Chinese battery giant CATL shrugs off EV sales slowdown to press on with expansion

Chinese battery giant CATL shrugs off EV sales slowdown to press on with expansion

Chinese battery giant CATL shrugs off EV sales slowdown to press on with expansion

Zeng offered his survival of the tech-savviest assessment on Monday from Hong Kong, where he delivered one of the keynotes at a sustainability conference. His view that market forces are taking hold in China is reinforced by the central government doing away with national subsidies at the end of 2022. Around that time, Tesla fired the opening salvo in a price war that has squeezed profit margins for many manufacturers and put others further into the red.

“Some companies may fall behind, and naturally there will be consolidation,” Zeng said.

Robin Zeng, chairman of Contemporary Amperex Technology CATL, pictured speaking at the World Economic Forum in Davos, Switzerland, in January, 2024. Photo: Bloomberg

CATL supplies batteries to almost every major carmaker, including Tesla, Volkswagen and Toyota. The company based in Ningde, Fujian Province, generated 400.9 billion yuan (US$56 billion) in revenue last year, roughly eight times its 2020 total.

While consolidation among electric car manufacturers could lead to a shrinking of battery makers’ customer bases, CATL’s technology development gives Zeng confidence.

“There’s not enough production capacity for good products,” he said. “We need more expansion for more advanced technologies and to cater to consumers’ needs, such as faster charging and better battery performance under low temperatures.”

To that end, CATL is working on solutions including more advanced sodium-ion batteries, which have the potential to cost less than lithium-ion cells. While sodium batteries perform “way better” in colder climates, Zeng said, he cautioned that it is difficult to say how quickly they will catch on.

CATL has come to dominate the world’s battery market with its cheap but durable cells that use lithium iron phosphate, or LFP, as the cathode material. Lithium-ion chemistries offer superior energy density, enabling drivers to travel further between charges.

Zeng has said CATL will compensate for the inferior energy density of sodium-ion by mixing and matching these cells with lithium-ion ones. CATL also has developed a 1,000-kilometre-range battery, and is working on condensed-state cells that it has said could be powerful enough for planes.


Chinese smart-battery swap stations can change EV batteries automatically

Chinese smart-battery swap stations can change EV batteries automatically

For all its technological prowess, CATL has not been immune from the EV slowdown. Its market capitalisation has roughly halved from a peak of 1.6 trillion yuan in December 2021. China’s retail sales of new-energy vehicles — which includes hybrids along with fully electric vehicles — almost doubled that year. The rate of expansion is expected to slow from 36 per cent last year to 25 per cent this year, according to China’s Passenger Car Association.

While all battery makers are racing to develop technology that gives their cells an edge, CATL’s current dominance looks unassailable. It commands half of the market in China, and is challenging South Korea’s LG Energy Solution for the top spot in the rest of the world.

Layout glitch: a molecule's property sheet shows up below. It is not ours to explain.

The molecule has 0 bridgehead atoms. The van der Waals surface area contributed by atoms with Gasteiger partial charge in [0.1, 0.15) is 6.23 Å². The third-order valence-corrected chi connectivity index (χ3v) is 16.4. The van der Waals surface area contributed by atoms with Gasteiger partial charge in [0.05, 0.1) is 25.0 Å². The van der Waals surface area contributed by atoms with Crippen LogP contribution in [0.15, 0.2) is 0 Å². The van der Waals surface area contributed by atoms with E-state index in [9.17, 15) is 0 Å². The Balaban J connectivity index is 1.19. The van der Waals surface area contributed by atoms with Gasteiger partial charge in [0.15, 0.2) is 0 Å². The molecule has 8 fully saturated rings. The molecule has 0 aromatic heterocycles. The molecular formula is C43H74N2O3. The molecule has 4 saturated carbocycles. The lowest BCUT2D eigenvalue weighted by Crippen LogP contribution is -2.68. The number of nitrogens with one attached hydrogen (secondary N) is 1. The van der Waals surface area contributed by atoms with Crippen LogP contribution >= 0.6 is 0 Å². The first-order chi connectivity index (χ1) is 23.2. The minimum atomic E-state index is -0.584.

Growing in overseas markets offers a hedge of sorts for CATL, as there is potential for the company to generate better returns away from home. The battery giant’s sales and profit have continued to increase, albeit at slower rates. Net income rose 44 per cent last year to 44.12 billion yuan, beating estimates.

CATL has been benefiting lately from lower prices of key inputs. The spot price of lithium carbonate in China — a crucial raw material for EV batteries — has dropped around 84 per cent from a peak in November 2022. Nickel has also been on a wild ride, with oversupply precipitating a more than 60 per cent decline in prices from their 2022 peak.

Zeng, 56, founded CATL in 2011, a time when policymakers in China were making electric vehicles a national development priority. The company went public in 2018, and its success has made Zeng, who has a doctorate in condensed matter physics, a billionaire many times over. His net worth is around US$27.2 billion, according to the Bloomberg Billionaires Index.

While Shenzhen-listed CATL is well-capitalised, Zeng said it is considering a secondary listing in Hong Kong to enable some of its partners to invest in the company.

Perhaps the darkest cloud on the horizon for CATL is geopolitics.

The US is pushing back against companies led by CATL and China’s top EV maker BYD over their grip on the electric vehicle supply chain. The Inflation Reduction Act — President Joe Biden’s signature climate law — contained some US$370 billion in provisions to support new domestic solar, battery and EV factories.

The European Union has launched an investigation into China subsidising its EV industry that looks poised to lead to additional tariffs being levied later this year.

Zeng said CATL has relationships with trusted partners that will transcend political disturbances. He downplayed the threat posed by the Inflation Reduction Act, saying it only offers temporary protection to the US auto industry, and likened the US election this year to an entertaining film.

“Unfortunately, I don’t have much time for amusement shows,” Zeng said. “I need to focus on technology.”

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